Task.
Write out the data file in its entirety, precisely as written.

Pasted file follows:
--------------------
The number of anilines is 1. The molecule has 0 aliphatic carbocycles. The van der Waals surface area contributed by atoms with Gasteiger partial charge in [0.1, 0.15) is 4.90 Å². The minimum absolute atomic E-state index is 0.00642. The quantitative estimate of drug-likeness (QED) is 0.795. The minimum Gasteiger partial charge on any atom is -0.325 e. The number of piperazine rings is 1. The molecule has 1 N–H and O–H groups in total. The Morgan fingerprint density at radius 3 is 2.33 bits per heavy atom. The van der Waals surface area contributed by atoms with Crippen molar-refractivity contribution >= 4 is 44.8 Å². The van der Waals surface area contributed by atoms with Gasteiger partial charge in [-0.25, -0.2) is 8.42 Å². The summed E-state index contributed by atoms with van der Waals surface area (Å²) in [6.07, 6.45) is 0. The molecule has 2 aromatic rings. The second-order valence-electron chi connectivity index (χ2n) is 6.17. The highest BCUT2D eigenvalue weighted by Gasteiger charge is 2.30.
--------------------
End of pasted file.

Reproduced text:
The number of anilines is 1. The molecule has 0 aliphatic carbocycles. The van der Waals surface area contributed by atoms with Gasteiger partial charge in [0.1, 0.15) is 4.90 Å². The minimum absolute atomic E-state index is 0.00642. The quantitative estimate of drug-likeness (QED) is 0.795. The minimum Gasteiger partial charge on any atom is -0.325 e. The number of piperazine rings is 1. The molecule has 1 N–H and O–H groups in total. The Morgan fingerprint density at radius 3 is 2.33 bits per heavy atom. The van der Waals surface area contributed by atoms with Crippen molar-refractivity contribution >= 4 is 44.8 Å². The van der Waals surface area contributed by atoms with Gasteiger partial charge in [-0.25, -0.2) is 8.42 Å². The summed E-state index contributed by atoms with van der Waals surface area (Å²) in [6.07, 6.45) is 0. The molecule has 2 aromatic rings. The second-order valence-electron chi connectivity index (χ2n) is 6.17. The highest BCUT2D eigenvalue weighted by Gasteiger charge is 2.30.